Collective Agents and Global Structural Injustice
Conveners: Christina Friedlaender (University of Memphis) and Leonie Smith (University of Manchester)
Problems of global injustice frequently result from structural injustices. The harms that result from structural injustices are more than mere bad luck or straightforward material disadvantage, but neither are they necessarily the result of particular individuals or policies. Rather, there are three conditions that determine whether an individual is experiencing harm or disadvantage as a result of structural injustice. The harms are: (i) due in some way to features of her social position or identity; (ii) something which she has unjustifiably suffered; and (iii) not obviously, or necessarily, traceable only to the malicious intent or actions of an individual agent(s). For this workshop, we focus on this third condition. The production of structural injustices in the absence of clear individual causal or moral responsibility suggests a role for collective agents. Our focus for the workshop are the theoretical questions about collective agents under the non-ideal conditions of global structural injustices.
Broadly speaking, collective agency occurs when people act together in a minimally coordinated manner to produce a particular outcome or achieve a goal. Collective agents may be formally structured, or not. They may supervene on the base of their individual members or be emergent in some other capacity. A large body of primarily theoretical literature on collective agency already exists. Theorists are focused on finding the conditions for the existence of collective agents, capacities of collective agents, and the extent to which these collective agents might be held legally and morally responsible. Our aim however is to encourage contributors to actively bring this theoretical work on collective agency to bear on matters of substantive global structural injustice.
Global structural injustices paradigmatically range from the conditions produced by increasing wealth inequality, through the negative effects of climate change on globally vulnerable populations, to the current refugee crisis. In each of these cases, collective agents arguably play a role in producing and sustaining structural injustice. The role of collective agents in structural injustice is well-demonstrated in Iris Marion Young’s analysis of the case of global sweatshop labour; arguably, an individualist account of structural injustices fails to incorporate many other apparently (or even uniquely) responsible collective agents. However, it might also be the case that the aggregative harms of multiple individual moral agents in itself brings about – either normatively or descriptively – a form of causal and/or morally responsible collective agency, even where no identifiable formally-structured collective agent exists. We encourage contributors to consider these, and any and all other cases. Suggested topics include, but are not limited to:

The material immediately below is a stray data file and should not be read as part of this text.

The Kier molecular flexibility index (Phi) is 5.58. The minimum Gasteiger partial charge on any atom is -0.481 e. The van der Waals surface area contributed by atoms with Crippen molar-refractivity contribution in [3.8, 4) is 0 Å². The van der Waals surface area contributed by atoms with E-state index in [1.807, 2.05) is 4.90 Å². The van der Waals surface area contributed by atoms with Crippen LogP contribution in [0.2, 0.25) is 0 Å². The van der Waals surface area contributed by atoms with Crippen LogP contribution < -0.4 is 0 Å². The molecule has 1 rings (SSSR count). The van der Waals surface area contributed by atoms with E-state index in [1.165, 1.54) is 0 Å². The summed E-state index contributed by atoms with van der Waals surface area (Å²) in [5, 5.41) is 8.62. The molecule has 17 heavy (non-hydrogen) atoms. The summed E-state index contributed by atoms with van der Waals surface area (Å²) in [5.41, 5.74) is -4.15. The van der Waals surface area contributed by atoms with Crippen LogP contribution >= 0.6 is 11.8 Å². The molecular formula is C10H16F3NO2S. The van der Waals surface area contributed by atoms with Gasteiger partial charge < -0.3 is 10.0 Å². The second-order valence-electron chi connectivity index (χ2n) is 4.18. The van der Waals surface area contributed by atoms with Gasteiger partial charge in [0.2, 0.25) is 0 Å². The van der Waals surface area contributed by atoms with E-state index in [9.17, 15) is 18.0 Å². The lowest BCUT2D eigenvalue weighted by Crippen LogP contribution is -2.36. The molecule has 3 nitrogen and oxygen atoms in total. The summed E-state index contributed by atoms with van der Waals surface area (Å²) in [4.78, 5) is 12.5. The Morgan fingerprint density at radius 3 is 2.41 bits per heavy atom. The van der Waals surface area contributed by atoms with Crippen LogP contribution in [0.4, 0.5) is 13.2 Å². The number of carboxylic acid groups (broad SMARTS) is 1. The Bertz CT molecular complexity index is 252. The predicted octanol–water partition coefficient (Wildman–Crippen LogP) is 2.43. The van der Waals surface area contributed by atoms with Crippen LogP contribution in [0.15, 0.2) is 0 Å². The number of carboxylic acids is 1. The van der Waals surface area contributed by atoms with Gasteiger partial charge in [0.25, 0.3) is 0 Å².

- What is the relationship between cases of global structural injustice and collective agents?
- Do individuals have a normative duty to form collective agents in order to address particular instances of global structural injustice?
- What impact do cases of global structural injustice have on the capacity of individuals to form collective agents to address these problems?
- What is the role of collective agents in producing, rectifying, and being held to account for specific cases of global structural injustice?
- Is there a moral discontinuity between collective and individual responsibility for structural injustices?
- Is the responsibility of collective agents backwards-looking, forward-looking, or both?
Submission deadline: 21st May 2017
Abstracts should be approximately 500-750 words, prepared for anonymous review. Please include a separate cover sheet with your name, paper title, institutional affiliation, and email address. Send submissions to: firstname.lastname@example.org.
Participants will be notified of their acceptance by 11th June 2017, allowing time for qualifying applicants to apply for a bursary. Final papers of around 4000-5000 words will be due mid-August in order to circulate these to workshop participants in advance of the conference.
For any further questions around abstract submission or the workshop, please get in touch with Christina Friedlander and Leonie Smith at email@example.com and firstname.lastname@example.org.